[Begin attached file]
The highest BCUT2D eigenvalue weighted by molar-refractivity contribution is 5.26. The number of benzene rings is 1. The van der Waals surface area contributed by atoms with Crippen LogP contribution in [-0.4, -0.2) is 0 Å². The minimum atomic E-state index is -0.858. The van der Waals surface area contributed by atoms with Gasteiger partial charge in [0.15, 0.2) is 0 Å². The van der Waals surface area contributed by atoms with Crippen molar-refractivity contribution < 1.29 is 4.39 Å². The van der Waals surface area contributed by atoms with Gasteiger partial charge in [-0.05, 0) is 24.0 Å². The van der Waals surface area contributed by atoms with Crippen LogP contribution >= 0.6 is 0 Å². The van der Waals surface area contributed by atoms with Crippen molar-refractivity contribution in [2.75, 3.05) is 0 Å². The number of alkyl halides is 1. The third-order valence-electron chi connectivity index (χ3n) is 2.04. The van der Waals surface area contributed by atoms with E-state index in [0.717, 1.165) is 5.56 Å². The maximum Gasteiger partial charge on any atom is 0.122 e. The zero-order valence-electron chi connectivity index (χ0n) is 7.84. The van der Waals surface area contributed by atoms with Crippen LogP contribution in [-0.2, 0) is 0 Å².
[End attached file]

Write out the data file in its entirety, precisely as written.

The highest BCUT2D eigenvalue weighted by molar-refractivity contribution is 5.26. The number of benzene rings is 1. The van der Waals surface area contributed by atoms with Crippen LogP contribution in [-0.4, -0.2) is 0 Å². The minimum atomic E-state index is -0.858. The van der Waals surface area contributed by atoms with Gasteiger partial charge in [0.15, 0.2) is 0 Å². The van der Waals surface area contributed by atoms with Crippen molar-refractivity contribution < 1.29 is 4.39 Å². The van der Waals surface area contributed by atoms with Gasteiger partial charge in [-0.05, 0) is 24.0 Å². The van der Waals surface area contributed by atoms with Crippen LogP contribution >= 0.6 is 0 Å². The van der Waals surface area contributed by atoms with Crippen molar-refractivity contribution in [2.75, 3.05) is 0 Å². The number of alkyl halides is 1. The third-order valence-electron chi connectivity index (χ3n) is 2.04. The van der Waals surface area contributed by atoms with E-state index in [0.717, 1.165) is 5.56 Å². The maximum Gasteiger partial charge on any atom is 0.122 e. The zero-order valence-electron chi connectivity index (χ0n) is 7.84. The van der Waals surface area contributed by atoms with Crippen LogP contribution in [-0.2, 0) is 0 Å².